The Case for a Case: Christian Apologetics in Perspective 

Always be ready to make your defense to anyone who demands from you an accounting for the hope that is in you; yet do it with gentleness and reverence. 1 Peter 3:15

Today’s church bears the burden of proof in establishing that it is, in fact, a place of rational thought. If this sounds silly, consider our cultural climate. We hear about science versus religion, as if one necessarily precludes the other. We hear about faith versus reason, as if the God of the universe cannot reveal himself to both heart and mind. Christianity (as well as religious particularism more generally) is regarded as narrow and unthinking. Now more than ever, Christians are charged with demonstrating that they are men and women who think deliberately about what they believe, and that their standpoint can be taken seriously. The (prayerful) use of apologetics can inspire a change in culture, especially in the popular perception of Christians as thoughtlessly dogmatic.

In nearly any discussion of apologetics, the view that apologetics “plays no meaningful part in faith” is bound to surface. After all, God does not depend on our human attempts at reason, and neither should the Christian’s faith in Him. According to such foundational theologians as Henry Dodwell, Karl Barth, and Rudolf Bultmann, faith has no basis in reason, but rather solely in the authority of Scripture. One of Locust Walk’s other contributors, Isaac Han, has (articulately!) echoed this view here. There is plenty of truth to this– of course we are called to walk by faith and not by sight. Of course our finite selves will never be able to fathom, much less explain, every intricacy of an infinite God. But in the following paragraphs I will maintain that apologetics does play a valuable role in the Christian walk, and that we are called to use it.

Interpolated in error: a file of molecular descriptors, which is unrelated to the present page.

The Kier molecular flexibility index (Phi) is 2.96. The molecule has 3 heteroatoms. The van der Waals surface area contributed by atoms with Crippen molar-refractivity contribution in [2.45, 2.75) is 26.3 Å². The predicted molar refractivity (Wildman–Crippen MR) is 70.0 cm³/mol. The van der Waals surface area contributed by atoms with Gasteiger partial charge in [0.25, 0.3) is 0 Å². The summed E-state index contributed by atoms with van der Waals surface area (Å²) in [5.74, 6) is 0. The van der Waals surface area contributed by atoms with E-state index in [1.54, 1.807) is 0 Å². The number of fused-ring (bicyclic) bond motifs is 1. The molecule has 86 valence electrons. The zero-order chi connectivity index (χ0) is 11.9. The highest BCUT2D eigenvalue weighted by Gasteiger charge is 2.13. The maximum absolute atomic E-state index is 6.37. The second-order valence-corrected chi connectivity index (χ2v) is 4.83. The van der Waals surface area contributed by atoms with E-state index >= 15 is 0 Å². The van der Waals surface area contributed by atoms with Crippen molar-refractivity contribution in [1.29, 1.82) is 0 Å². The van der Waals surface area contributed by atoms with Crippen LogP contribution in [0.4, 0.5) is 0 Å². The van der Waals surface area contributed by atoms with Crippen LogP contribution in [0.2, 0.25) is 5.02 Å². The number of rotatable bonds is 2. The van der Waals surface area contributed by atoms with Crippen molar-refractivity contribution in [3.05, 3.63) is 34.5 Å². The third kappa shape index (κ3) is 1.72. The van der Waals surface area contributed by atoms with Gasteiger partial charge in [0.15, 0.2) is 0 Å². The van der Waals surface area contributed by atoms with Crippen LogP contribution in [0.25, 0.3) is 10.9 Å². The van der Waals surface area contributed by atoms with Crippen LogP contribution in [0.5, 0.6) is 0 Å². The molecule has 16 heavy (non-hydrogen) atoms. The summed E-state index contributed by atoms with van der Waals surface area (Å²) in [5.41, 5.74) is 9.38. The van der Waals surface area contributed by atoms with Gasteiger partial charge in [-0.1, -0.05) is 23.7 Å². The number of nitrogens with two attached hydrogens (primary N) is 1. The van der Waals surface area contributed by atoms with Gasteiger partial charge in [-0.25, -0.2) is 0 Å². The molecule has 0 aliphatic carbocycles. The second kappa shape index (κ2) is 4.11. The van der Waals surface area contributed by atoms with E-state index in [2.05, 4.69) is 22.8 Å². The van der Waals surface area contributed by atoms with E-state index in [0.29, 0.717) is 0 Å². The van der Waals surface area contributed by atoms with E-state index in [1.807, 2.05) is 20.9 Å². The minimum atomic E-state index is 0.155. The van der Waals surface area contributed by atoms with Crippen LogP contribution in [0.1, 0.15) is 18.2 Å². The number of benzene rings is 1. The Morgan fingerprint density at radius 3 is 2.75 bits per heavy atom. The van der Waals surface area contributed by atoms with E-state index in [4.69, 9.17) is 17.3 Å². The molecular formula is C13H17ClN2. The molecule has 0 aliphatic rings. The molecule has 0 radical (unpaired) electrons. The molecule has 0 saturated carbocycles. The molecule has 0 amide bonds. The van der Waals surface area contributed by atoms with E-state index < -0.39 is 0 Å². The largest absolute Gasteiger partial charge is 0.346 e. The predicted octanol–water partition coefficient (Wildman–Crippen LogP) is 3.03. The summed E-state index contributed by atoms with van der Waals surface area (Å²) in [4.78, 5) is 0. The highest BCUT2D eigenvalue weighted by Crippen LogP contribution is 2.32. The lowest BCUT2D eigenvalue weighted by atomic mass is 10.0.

First, we will want to distinguish between the role of apologetics in knowing Christianity to be true versus its role in showing Christianity to be true.1

For knowing Christianity to be true, the revelation of the Holy Spirit is far, far more important than reasoned argument. In fact, it is all that is needed. The testimony of the Holy Spirit is not merely a premise for some argument for God; it is the actual unmistakable self-revelation of God to us, and requires no logical proof. When we encounter the Holy Spirit, we are immediately experiencing God Himself.2

The fact that there are people seeking God shows us that the Holy Spirit has been working in them. This is important to our discussion of reasoning and argument– since argument alone is not sufficient to change a heart toward Christ, it means that a lack of evidence is never the final reason that someone fails to become a Christian. Ultimately, it is a willful rejection of the Spirit’s leading. Indeed, it is a good thing that argument is not necessary to have faith in God: there is no guarantee of universal access to – or understanding of – arguments or proofs for God’s existence. On the other hand, we are promised access to the Holy Spirit.3 The non-Christian should not be expected to read a list of arguments and immediately dive headlong into the baptismal font.

So far, we have enumerated the ways in which apologetics is clearly secondary to the leading of the Holy Spirit. Argument must be a minister to– not a magistrate over– the truth presented in the gospel.4 That said, in its proper supporting role, reason is not without merit.

These disclaimers aside, we can explore what it means to show that Christianity is true. Imagine a situation in which a Christian and a non-Christian each claim to have had an experience of God. Though the Christian knows her claim to be true because of the Holy Spirit (as we described earlier), there is no non-circular way for her to express this experience to the other. Each party can neither express her own experience, nor access the other’s experience to see how they differ. Either one may say “You just can’t understand my experience–there’s no way you ever can.” And this may well be true, but it is not necessarily productive for discovering objective truth. Here is where apologetics can come in. Starting with considerations and premises on which they can both agree (sense perception, one’s own existence, etc.) they can effectively talk about what is true.